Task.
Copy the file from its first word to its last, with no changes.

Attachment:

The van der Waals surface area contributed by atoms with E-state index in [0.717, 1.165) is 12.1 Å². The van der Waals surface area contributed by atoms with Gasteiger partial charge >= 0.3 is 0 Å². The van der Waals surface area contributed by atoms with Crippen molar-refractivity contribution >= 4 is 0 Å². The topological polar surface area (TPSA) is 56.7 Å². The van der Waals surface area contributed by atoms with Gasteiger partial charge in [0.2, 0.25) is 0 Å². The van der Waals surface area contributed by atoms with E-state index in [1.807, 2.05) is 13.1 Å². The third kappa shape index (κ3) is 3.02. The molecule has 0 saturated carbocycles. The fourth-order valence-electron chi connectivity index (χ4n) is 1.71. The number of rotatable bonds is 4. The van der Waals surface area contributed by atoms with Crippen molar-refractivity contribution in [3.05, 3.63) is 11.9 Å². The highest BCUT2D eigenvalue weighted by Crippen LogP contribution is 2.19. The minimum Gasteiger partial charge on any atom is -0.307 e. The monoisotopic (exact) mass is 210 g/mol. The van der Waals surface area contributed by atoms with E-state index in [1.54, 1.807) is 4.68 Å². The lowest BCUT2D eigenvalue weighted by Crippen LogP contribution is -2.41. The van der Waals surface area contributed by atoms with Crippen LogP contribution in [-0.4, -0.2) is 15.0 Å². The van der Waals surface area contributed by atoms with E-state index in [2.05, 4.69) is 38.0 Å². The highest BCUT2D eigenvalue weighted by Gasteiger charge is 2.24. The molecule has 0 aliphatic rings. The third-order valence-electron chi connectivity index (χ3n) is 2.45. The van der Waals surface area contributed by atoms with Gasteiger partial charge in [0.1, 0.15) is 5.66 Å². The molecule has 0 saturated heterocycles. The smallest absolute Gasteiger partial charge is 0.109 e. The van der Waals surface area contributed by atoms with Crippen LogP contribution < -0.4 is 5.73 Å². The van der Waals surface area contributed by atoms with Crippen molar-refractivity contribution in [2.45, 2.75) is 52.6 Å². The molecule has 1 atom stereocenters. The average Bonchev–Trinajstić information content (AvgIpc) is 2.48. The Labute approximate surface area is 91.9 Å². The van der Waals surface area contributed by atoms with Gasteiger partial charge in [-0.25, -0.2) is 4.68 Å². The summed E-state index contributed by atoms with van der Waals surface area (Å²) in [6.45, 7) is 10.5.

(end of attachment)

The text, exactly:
The van der Waals surface area contributed by atoms with E-state index in [0.717, 1.165) is 12.1 Å². The van der Waals surface area contributed by atoms with Gasteiger partial charge >= 0.3 is 0 Å². The van der Waals surface area contributed by atoms with Crippen molar-refractivity contribution >= 4 is 0 Å². The topological polar surface area (TPSA) is 56.7 Å². The van der Waals surface area contributed by atoms with Gasteiger partial charge in [0.2, 0.25) is 0 Å². The van der Waals surface area contributed by atoms with E-state index in [1.807, 2.05) is 13.1 Å². The third kappa shape index (κ3) is 3.02. The molecule has 0 saturated carbocycles. The fourth-order valence-electron chi connectivity index (χ4n) is 1.71. The number of rotatable bonds is 4. The van der Waals surface area contributed by atoms with Crippen molar-refractivity contribution in [3.05, 3.63) is 11.9 Å². The highest BCUT2D eigenvalue weighted by Crippen LogP contribution is 2.19. The minimum Gasteiger partial charge on any atom is -0.307 e. The monoisotopic (exact) mass is 210 g/mol. The van der Waals surface area contributed by atoms with E-state index in [1.54, 1.807) is 4.68 Å². The lowest BCUT2D eigenvalue weighted by Crippen LogP contribution is -2.41. The van der Waals surface area contributed by atoms with Crippen LogP contribution in [-0.4, -0.2) is 15.0 Å². The van der Waals surface area contributed by atoms with E-state index in [2.05, 4.69) is 38.0 Å². The highest BCUT2D eigenvalue weighted by Gasteiger charge is 2.24. The molecule has 0 aliphatic rings. The third-order valence-electron chi connectivity index (χ3n) is 2.45. The van der Waals surface area contributed by atoms with Gasteiger partial charge in [0.1, 0.15) is 5.66 Å². The molecule has 0 saturated heterocycles. The smallest absolute Gasteiger partial charge is 0.109 e. The van der Waals surface area contributed by atoms with Crippen LogP contribution < -0.4 is 5.73 Å². The van der Waals surface area contributed by atoms with Crippen molar-refractivity contribution in [2.45, 2.75) is 52.6 Å². The molecule has 1 atom stereocenters. The average Bonchev–Trinajstić information content (AvgIpc) is 2.48. The Labute approximate surface area is 91.9 Å². The van der Waals surface area contributed by atoms with Gasteiger partial charge in [-0.25, -0.2) is 4.68 Å². The summed E-state index contributed by atoms with van der Waals surface area (Å²) in [6.45, 7) is 10.5.